The interventions I intend to develop are new components of middle school and high school education. I believe that students will benefit from spending a significant amount of time working with some of the most basic human questions, such as, 'is there meaning to life?' 'what should I do with myself?' and 'how can I live the best life?' Students would work on questions on their own and among themselves before being formally introduced to well-known work related to their questions. I believe that this active, open, and deep questioning process will encourage the development of people who consider their actions in relation to the lives of all other people and that both the community and the individual will benefit as a result.
I would also like to make psychology and psychological research methods a significant component of middle school and secondary education. Currently students are required to spend most of their time studying mathematics, sciences (but not psychology), history, and literature. However, people spend much of their lifetimes concerned with immediate and personal issues-like how to have a more fulfilling life, or how to form good relationships with others-yet we do very little to prepare our students for these situations. I have been encouraged to find that a great amount of research has been done on human development and how it can be optimized, but it is unfortunate that very few people are aware of the results of this investigation. To change this situation, improved technology transfer from the psychological researchers to the general public is necessary. I think the best way to do this is to make psychology a significant part of the middle and secondary school curriculum.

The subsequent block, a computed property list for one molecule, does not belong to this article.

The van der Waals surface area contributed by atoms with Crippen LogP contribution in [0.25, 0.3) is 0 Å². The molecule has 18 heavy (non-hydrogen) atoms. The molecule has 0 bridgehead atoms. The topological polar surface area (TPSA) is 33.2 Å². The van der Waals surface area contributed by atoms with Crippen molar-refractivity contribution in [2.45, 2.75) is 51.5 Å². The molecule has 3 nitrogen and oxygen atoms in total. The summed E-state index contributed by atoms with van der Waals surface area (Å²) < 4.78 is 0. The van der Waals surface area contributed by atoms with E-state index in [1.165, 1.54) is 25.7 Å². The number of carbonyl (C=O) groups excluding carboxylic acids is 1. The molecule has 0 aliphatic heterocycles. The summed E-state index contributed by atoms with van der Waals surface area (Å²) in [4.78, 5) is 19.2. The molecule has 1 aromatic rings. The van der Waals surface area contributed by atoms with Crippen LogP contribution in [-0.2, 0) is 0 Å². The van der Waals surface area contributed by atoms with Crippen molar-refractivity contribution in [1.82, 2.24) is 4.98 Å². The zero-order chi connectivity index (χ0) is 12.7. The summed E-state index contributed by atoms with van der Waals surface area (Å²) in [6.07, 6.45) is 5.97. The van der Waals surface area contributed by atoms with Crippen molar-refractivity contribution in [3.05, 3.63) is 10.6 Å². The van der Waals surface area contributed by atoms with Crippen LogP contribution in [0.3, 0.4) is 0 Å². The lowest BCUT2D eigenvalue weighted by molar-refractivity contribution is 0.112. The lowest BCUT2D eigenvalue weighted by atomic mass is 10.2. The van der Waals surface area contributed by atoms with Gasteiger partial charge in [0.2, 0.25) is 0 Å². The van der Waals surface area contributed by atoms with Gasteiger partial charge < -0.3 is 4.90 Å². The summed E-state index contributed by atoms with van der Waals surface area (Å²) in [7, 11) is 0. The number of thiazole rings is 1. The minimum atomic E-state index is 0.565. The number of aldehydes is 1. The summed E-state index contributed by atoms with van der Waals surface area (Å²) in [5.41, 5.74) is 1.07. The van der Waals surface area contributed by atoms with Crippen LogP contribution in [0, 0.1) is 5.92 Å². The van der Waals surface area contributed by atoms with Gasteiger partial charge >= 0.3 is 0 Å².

Taking more advanced courses in psychology and learning the methods of psychological research will help me refine and test these proposed interventions. For this reason, I plan to complete the psychology honors program because of its emphasis on research, and I have already begun undergraduate research work with the Re-connecting At-risk Youth project in the Psychosocial and Community Health Department of the School of Nursing. I have also begun to study the educational system in order to learn how to implement a curriculum change. My future plans include either earning a Master's degree in education, and teaching for a while before beginning curriculum development research in earnest, or attending a university which has a laboratory school to do graduate research.
I want to do this work because I want more people to live their
life in a certain way-the best way. I believe that individuals
will find a better way to live by asking the questions and considering
the data. Certainly all of the proposals I have made here need
to be refined, tested, and if they are worthy, implemented. Psychology
helps me do this.
I would like to talk about these issues with you further, if you are interested-please send me email at firstname.lastname@example.org, or check the web page of the group I have started (http://weber.u.washington.edu/~being) for meeting times, and come to a meeting.